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BY ZACH WILLIAMS | Beneath the heights of the World Trade Center, a growing subterranean homeless population continues to serve as a source of friction between the city and civil rights groups.
Following the latest clash between the two sides, homeless rights activists declared victory early Monday morning following a decision announced Friday by the Metropolitan Transportation Authority to reschedule a planned cleaning and homeless outreach effort on the E train in Lower Manhattan. The victory however may ultimately be short-lived for those who regularly bed down on the E train through cold winter nights.
The overnight homeless population on the line has risen in recent weeks along with rider complaints regarding the cleanliness of the trains at its two terminals: World Trade Center and Jamaica, Queens. Agency officials though opted not to follow through with a plan to both address sanitary issues on the train and connect sleeping homeless with local “hospitals, transportation and housing” services starting at 3 a.m. on Feb. 24, according to spokesperson Kevin Ortiz.
“It’s a postponement, not a cancellation,” he said while declining to state why the agency decided on such action. He did not say when the M.T.A. would next conduct such an outreach.
He added that allegations from activists and local media last week “erroneously” characterized a two-decade old social program known as M.T.A. Connections. During such actions, passengers are asked to voluntarily leave subway cars, he said.
“There is nothing new about what we’re doing here,” said Ortiz.
Despite the decision, about 20 activists from at least two organizations congregated at the World Trade Center E Station platform early Monday morning to verify the postponement. Darlene Bryant, a member of The Housing Committee at Picture the Homeless, said Monday morning that her experience as a homeless person and activist makes her skeptical of assurances from police and subway officials that they would leave the dozens of people who sleep on the E train alone.
“Have you [ever] changed your mind? Say ‘I’m not going to go to the store now’ … ‘Oh shoot I’m going to go to the store,’” she said. “They can do it too.”
A contingent from the Cop Watch Patrol Unit was also present to monitor police activity that morning, according to co-founder Jose LaSalle. He added that homeless people are considered an important demographic in his organization’s efforts to support the civil rights of disadvantaged communities.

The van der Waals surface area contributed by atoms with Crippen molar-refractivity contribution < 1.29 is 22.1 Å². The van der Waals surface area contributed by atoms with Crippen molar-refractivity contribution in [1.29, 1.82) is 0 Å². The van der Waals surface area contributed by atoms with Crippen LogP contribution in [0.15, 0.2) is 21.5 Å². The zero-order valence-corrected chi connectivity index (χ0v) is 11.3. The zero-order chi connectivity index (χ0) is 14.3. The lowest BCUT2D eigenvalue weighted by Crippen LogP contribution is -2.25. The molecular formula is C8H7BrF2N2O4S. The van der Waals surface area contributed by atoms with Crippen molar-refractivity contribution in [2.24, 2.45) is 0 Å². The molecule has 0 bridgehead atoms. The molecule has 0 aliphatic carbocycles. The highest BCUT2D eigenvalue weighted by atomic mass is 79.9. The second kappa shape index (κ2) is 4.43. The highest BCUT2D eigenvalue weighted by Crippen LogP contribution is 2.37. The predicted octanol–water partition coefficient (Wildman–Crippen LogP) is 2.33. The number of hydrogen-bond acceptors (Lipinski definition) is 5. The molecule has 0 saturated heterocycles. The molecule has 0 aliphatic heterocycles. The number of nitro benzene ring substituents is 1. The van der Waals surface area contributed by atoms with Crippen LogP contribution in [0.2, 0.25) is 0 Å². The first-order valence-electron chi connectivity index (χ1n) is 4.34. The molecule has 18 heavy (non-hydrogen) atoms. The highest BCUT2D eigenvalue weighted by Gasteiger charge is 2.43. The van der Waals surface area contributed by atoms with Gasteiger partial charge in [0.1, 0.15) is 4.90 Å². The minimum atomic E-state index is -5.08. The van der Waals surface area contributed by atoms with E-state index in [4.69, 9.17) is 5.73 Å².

“Everybody in this society is just a step away from being homeless,” he said.
The E and C are the only subway lines which are completely underground, an advantage for homeless people looking to avoid bursts of winter cold coming in from open carriage doors.
One of the homeless at the W.T.C., a former bartender who worked the last seven years in the West Village area, said early Tuesday morning that he lost his job and apartment two months ago after the restaurant he worked at closed.. A 1995 Land Rover rag-top convertible he owned containing most of his worldly possessions was towed away several weeks later to parts unknown, said the 50 year-old man who wished to be identified only by his first name, Marty.
After one night in a homeless shelter, he decided that the subway line from Downtown to his native Queens was the best accommodation available to him under the circumstances. While far from ideal, conditions on the train allow him to sleep comfortably for up to 12 hours as well as come and go at any hour.
“I don’t know the other lines. I mean I have taken them short distances in my life but this goes back and forth, same neighborhoods,” Marty said.
He added that he questioned how the delayed action would have played out as planned Monday morning for the police and M.T.A.
“They leave me alone, but these other poor guys, how are they going to sweep them out,” he said. “There are 10 or 15 people in each car every night.”
The E line garnered a rating of seventh out of 19 subway lines in the 2013 report from the Straphangers Campaign with a reported 94 percent of cars with “light or no interior dirtiness.” While urine is a common scent at the World Trade Center station, a handful of early morning passengers said they are not bothered by the large presence of homeless there.
The passengers described the lack of alternative housing and the necessity of escaping the cold weather as important considerations in letting the homeless sleep there each night.
“If the city views this as a problem, which I don’t necessarily do, then they should think about affordable housing as opposed to policing people which is just creating more of a problem,” said Nick Malinowski, a Brooklyn resident who rode the E line